I should explain why the phrase " pay, allowances or leave " is used instead of the phrase " terms and conditions of employment ", which is used elsewhere in the Bill. A moment's thought will show why we have to do it in this way. Pay, allowances and leave are the equivalent in the Services of terms and conditions; they are the only matters referred to in the pay instruments, and Service conditions are laid down in the disciplinary code. This, therefore, is the parallel here.
However, we have to make a slight qualification at the end of subsection (I) of the Clause, for two reasons. There are clear-cut distinctions between men and women in the Services which it is impossible to ignore—for example, in their liability to bear arms, the terms of their contract of service, the codes of discipline to which they are subjected and their liability to serve overseas. The women's services are distinct from the men's services and there are separate instruments laying down their rates of pay. We have to allow for that.
But I emphasise that that does not mean that equal pay is being only partially introduced in the forces. We are saying that in the forces equal pay will be introduced for work of equal value, which is fully in accord with the principle of the Bill. But service in the forces is clearly different in character from employment in industry, and we have to take that into account in the drafting of the Clause. That is one of the reasons why we made provision in subsection (2) for the Secretary of State or the Defence Council to consult the Industrial Court on any question which arises. That will give us the assurance that equal pay will be introduced fairly, in accordance with the obligations laid on the Secretary of State in subsection (1).
I recommend the hon. Member to read the February report of the National Board for Prices and Incomes. It analyses in great detail the way in which these principles of equal pay for work of equal value can be and should be applied in the armed services. I am sure that that will give the hon. Member the answer which he seeks.
I hope that the House agrees that we have kept our promise and that all those concerned have shown some ingenuity in doing so. I am grateful to my right hon. Friend the Secretary of State for Defence in helping us to work out what I think is a satisfactory solution.
I express my warmest thanks to the right hon. Lady for keeping the promise she made in Committee to bring the Armed Forces within the scope of the Bill. I confess that last week I had some misgivings that she would find the task too difficult. I have some idea of the difficulties involved, and I was worried that she might not be able to overcome them all and that we might again have the rather difficult debate on this subject that we had in Committee. I much admire her ingenuity and that of her advisers.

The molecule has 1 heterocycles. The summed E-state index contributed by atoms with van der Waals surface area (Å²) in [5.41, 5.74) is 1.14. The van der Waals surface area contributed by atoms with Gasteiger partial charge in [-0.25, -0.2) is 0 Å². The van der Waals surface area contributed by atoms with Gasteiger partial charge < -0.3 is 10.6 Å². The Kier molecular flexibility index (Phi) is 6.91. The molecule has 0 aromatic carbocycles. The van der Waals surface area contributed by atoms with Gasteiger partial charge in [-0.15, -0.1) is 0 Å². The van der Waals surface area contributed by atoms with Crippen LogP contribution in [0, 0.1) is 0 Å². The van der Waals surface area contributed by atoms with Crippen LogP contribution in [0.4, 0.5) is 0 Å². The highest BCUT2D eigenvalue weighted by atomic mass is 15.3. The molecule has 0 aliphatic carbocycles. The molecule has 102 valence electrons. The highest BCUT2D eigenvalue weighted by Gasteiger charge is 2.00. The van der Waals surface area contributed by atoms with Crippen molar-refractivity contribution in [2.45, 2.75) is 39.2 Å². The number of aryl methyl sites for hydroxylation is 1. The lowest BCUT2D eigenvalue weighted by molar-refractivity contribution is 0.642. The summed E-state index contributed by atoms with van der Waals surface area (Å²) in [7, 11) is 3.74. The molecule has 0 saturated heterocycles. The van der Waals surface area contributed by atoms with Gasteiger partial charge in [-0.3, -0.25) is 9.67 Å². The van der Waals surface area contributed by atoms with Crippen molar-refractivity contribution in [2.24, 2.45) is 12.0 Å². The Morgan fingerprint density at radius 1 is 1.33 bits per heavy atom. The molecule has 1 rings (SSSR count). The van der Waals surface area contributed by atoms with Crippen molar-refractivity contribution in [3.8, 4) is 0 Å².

I feel that the Clause covers all the requirements in this respect comprehensively and that there should be no argument in the future that the forces have not equality of treatment with people outside the forces. That is very desirable. I thank her again for producing the Clause.
While I welcome the Clause, I wish to put one question arising from it. Some years ago the then Minister of Defence, questioned by me about equal pay in the forces, pointed out that while all other things might be equal, the men had different obligations from those of the women. He used the word " obligations ", and it is used in the Clause. He pointed out that in the event of war men might be obliged to bear arms and to risk their lives in battle, and that therefore he could not equate the obligations of the men with those of the women. In peace time they are obviously doing work of equal value—indeed, the same work. If there were to be a war, would the men and women be on different pay bases in war time?
I, too, welcome the ingenious way in which the right hon. Lady and her Department have achieved what we all tried to achieve in Committee. I had the honour of moving the original Amendment, which I was the first to admit was far from satisfactory. My hon. Friend the Member for Carlton (Mr. Holland) tried to introduce a new Clause, which was also defective. With the expertise available to the Department, the right hon. Lady has gone a long way to overcoming the difficulties.